Find one equally large block of chocolate and hit the Writer’s Block with it until it breaks into lots of tiny pieces. While it is thus distracted, sneak around behind it.

Mwa-ha! You have defeated the Writer’s Block! Have a cup of tea and eat the chocolate.

Stir-Up Sunday

So the countdown to Christmas begins.


Traditionally, today, the last Sunday before Advent, is the day when all the Christmas baking is done. So that’s the cake, the pudding and the pies. With home-made mincemeat, of course, which you prepared back in the Autumn when the apples fell.


I haven’t actually made my cake yet. I haven’t had time. I’m going to use a cheat’s recipe at some point in the next month (in my *ahem* copious free time…). I’ll share it when I make it…

Normally, I’ll have made it by now, and I’ll feed it brandy every week. Not that I make traditional Christmas cakes. Mark isn’t a fan of raisins (or any dried grapes), so I substitute them for various other fruits, like cranberries and blueberries. Makes it a slightly lighter sort of cake.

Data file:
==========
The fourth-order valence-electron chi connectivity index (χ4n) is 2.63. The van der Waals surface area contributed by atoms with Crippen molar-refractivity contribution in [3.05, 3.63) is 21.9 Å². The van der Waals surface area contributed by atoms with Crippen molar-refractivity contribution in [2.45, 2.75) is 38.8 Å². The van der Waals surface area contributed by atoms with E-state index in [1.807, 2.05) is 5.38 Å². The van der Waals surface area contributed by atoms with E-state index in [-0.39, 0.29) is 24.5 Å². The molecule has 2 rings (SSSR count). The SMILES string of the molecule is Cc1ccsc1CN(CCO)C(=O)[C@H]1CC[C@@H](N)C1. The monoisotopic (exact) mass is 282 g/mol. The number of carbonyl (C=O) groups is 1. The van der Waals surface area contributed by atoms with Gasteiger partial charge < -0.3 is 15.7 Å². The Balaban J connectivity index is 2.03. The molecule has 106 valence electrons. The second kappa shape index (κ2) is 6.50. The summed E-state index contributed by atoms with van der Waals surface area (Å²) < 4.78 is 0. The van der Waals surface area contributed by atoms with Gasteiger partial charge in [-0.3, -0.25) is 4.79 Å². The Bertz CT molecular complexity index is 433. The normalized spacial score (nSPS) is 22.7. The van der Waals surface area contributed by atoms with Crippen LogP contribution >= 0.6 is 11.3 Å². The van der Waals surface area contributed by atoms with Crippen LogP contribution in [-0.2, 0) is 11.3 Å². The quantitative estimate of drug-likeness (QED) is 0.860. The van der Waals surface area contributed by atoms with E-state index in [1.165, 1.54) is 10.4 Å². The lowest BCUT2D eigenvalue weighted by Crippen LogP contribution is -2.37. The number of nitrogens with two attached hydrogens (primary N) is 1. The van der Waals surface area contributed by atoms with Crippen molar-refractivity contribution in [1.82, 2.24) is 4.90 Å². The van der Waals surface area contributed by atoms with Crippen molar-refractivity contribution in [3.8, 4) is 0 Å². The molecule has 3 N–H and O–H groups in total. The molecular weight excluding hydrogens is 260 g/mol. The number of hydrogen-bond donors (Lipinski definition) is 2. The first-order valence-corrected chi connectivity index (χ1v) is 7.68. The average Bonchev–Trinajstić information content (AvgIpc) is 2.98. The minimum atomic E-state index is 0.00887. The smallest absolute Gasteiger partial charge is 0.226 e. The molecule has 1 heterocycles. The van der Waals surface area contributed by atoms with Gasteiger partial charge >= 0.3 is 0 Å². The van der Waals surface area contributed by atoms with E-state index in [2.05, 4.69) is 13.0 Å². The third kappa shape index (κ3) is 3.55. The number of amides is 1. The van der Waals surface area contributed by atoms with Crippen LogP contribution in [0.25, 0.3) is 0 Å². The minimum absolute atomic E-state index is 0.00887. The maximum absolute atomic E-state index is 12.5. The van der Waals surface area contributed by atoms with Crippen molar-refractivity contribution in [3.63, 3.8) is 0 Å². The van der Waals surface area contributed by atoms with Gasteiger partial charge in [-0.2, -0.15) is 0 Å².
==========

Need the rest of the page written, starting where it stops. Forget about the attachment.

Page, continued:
How early do you do your Christmas baking?

In Being Sensible

As predicted, this was the week (that was) that I sacrificed sleep to write. I still haven’t quite caught up to schedule, but I’m now not quite as far behind as I was. I’m also quite tired, having had quite a busy week at work as well.

However. To break from my fictional world, and return to the NaBloProMo challenge which has been suffering a little in my sleep-deprived dash to catch up with my words, here is a photo I took years ago, with my first digital camera.


I was still in the testing stage and playing with all the settings. Because, of course, the first thing which anyone does when a hornet flies into their room is to get the camera out and stick the lens in the face of a vicious, stinging insect.